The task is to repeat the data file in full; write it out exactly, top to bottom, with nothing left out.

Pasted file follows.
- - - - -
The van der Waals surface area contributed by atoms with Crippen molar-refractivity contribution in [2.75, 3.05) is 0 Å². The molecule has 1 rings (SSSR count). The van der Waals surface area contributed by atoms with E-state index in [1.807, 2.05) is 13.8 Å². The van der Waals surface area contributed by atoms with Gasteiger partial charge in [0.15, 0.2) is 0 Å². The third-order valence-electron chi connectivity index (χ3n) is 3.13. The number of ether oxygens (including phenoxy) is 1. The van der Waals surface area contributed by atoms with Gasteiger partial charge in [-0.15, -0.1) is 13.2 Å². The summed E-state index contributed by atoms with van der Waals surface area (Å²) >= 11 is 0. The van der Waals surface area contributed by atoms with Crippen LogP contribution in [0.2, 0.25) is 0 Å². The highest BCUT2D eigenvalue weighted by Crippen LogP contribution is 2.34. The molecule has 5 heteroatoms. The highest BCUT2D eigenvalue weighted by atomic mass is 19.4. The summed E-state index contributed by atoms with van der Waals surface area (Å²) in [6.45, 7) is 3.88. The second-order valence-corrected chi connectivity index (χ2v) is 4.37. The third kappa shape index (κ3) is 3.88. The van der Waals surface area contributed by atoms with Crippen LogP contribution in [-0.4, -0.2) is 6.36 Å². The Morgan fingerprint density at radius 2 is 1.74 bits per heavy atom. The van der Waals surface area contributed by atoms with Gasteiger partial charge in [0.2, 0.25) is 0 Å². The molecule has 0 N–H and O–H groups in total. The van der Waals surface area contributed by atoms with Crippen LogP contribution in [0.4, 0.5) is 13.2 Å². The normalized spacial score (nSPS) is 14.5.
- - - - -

The van der Waals surface area contributed by atoms with Crippen molar-refractivity contribution in [2.75, 3.05) is 0 Å². The molecule has 1 rings (SSSR count). The van der Waals surface area contributed by atoms with E-state index in [1.807, 2.05) is 13.8 Å². The van der Waals surface area contributed by atoms with Gasteiger partial charge in [0.15, 0.2) is 0 Å². The third-order valence-electron chi connectivity index (χ3n) is 3.13. The number of ether oxygens (including phenoxy) is 1. The van der Waals surface area contributed by atoms with Gasteiger partial charge in [-0.15, -0.1) is 13.2 Å². The summed E-state index contributed by atoms with van der Waals surface area (Å²) >= 11 is 0. The van der Waals surface area contributed by atoms with Crippen LogP contribution in [0.2, 0.25) is 0 Å². The highest BCUT2D eigenvalue weighted by Crippen LogP contribution is 2.34. The molecule has 5 heteroatoms. The highest BCUT2D eigenvalue weighted by atomic mass is 19.4. The summed E-state index contributed by atoms with van der Waals surface area (Å²) in [6.45, 7) is 3.88. The second-order valence-corrected chi connectivity index (χ2v) is 4.37. The third kappa shape index (κ3) is 3.88. The van der Waals surface area contributed by atoms with Crippen LogP contribution in [-0.4, -0.2) is 6.36 Å². The Morgan fingerprint density at radius 2 is 1.74 bits per heavy atom. The van der Waals surface area contributed by atoms with Gasteiger partial charge in [0.2, 0.25) is 0 Å². The molecule has 0 N–H and O–H groups in total. The van der Waals surface area contributed by atoms with Crippen LogP contribution in [0.4, 0.5) is 13.2 Å². The normalized spacial score (nSPS) is 14.5.